Local artist shows exhibit at Hotel Indigo gallery

Local artist shows exhibit at Hotel Indigo gallery
Photo courtesy of Wikimedia Commons.

Hippie busses and license plates line the walls at Hotel Indigo. If you look hard enough, you might even find a busted basketball or a portrait of Ozzy Osbourne. These pieces might not seem like they have anything in common, but they are all part of Scott McQueen’s exhibit at Kentuck’s Hotel Indigo Gallery.

From now until May 21, Hotel Indigo guests and local residents can get a taste of Alabama culture at McQueen’s exhibit. McQueen is a chaplain and folk artist who creates art from objects found right here in Tuscaloosa.

“It gives me satisfaction to take what has been discarded and bring it a new life,” McQueen said. “I like to use something that was going to the junkyard and think that it’s hanging on someone’s wall now.”

McQueen visits old estate sales and finds tool box junk to incorporate into his art. He uses anything from buttons and bottle caps to faucet knobs and license plates. 

No ordinary canvas is used in McQueen’s paintings of busses, owls, rock stars and sailboats. 

“I don’t paint on a canvas and I’ve never painted on a canvas,” McQueen said. “My canvas is barn wood, old reclaimed wood, or tin that came off the roof of a barn.”

McQueen’s exhibit doesn’t have an overall theme as most of the pieces are individual works. However, almost every piece has the influence of auto license plates in it. These license plates and the search for a hobby were what gave McQueen his start as an artist.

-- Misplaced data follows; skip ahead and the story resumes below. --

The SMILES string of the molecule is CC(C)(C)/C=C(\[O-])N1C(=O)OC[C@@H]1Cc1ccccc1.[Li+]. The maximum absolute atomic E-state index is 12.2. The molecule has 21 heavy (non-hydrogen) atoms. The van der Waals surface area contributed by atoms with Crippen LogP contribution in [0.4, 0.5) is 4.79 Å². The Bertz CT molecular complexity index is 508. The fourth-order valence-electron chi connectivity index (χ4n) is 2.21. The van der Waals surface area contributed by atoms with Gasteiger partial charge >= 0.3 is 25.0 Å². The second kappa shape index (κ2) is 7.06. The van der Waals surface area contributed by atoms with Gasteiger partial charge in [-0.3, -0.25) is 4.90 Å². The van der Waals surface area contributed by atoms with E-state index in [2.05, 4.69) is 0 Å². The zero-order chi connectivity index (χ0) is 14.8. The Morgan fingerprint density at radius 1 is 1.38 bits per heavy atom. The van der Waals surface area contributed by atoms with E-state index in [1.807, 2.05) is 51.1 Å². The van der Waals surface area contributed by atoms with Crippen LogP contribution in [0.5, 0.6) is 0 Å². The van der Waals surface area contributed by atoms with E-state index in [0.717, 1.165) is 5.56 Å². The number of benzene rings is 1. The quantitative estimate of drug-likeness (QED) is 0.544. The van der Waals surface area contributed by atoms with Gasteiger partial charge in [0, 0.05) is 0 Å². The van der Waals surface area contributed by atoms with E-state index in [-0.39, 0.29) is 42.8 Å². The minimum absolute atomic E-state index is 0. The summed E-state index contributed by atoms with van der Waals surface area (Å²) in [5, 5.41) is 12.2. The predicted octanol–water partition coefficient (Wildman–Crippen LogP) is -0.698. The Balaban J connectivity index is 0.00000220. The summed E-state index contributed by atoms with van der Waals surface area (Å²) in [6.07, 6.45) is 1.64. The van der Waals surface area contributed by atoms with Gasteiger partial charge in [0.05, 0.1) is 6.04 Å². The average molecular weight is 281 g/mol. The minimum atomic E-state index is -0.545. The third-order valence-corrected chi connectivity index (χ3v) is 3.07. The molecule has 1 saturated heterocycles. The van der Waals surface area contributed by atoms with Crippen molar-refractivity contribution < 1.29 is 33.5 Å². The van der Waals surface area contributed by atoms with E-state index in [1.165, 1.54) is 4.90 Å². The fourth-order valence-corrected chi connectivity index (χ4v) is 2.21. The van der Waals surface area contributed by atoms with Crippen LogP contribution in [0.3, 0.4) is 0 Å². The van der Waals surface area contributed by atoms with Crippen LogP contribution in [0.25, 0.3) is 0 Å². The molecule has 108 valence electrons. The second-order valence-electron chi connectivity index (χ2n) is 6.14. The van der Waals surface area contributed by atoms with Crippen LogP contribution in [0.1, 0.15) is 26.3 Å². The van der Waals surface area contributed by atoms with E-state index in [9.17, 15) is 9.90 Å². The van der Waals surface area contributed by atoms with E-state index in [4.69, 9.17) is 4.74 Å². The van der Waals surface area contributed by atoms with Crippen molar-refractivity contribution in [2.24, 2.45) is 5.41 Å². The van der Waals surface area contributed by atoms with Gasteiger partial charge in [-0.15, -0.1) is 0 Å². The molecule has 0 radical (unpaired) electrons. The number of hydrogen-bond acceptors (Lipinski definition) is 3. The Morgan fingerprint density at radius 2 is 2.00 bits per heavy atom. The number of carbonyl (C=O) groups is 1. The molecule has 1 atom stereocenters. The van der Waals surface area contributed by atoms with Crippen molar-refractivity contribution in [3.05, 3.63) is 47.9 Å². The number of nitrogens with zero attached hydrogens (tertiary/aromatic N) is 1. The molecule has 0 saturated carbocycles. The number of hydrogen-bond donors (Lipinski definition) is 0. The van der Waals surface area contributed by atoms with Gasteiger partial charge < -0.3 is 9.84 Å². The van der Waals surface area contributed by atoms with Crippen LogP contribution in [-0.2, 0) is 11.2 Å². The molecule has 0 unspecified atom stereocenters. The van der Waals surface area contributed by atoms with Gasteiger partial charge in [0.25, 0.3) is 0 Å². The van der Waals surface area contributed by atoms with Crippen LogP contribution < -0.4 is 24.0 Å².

“When I first started in 2011, it came on a whim at a time when I was being encouraged to find a hobby,” said McQueen. “I had a stack of license plates that I had used for a project in the house and, with the extras, I thought I could cut them up and create a personalized tag on a board.”

He had a light bulb go off when some friends came by and liked the personalized board. From there, he branched out and started making templates to create objects.

“I like to see a reaction of a smile on a person’s face,” McQueen said. “If there’s someone here in town and they’re staying at Hotel Indigo, I hope that, when they get off the elevator after a long day, my art will put a smile back on their face.”

The program manager at the Kentuck Art Center, Exa Skinner, was the one who reached out to McQueen to have an exhibit at the Hotel Indigo Gallery.

“I thought he was the perfect fit because his art shows the history of the Black Warrior River and the commerce and culture of it,” Skinner said. “Some of his work is central to his style, self-taught and raw, and some of it is more polished; you can tell he’s been working at it longer.”

McQueen is set to be part of an artist talk and opening reception on April 7 before the Druid City Art Festival. 

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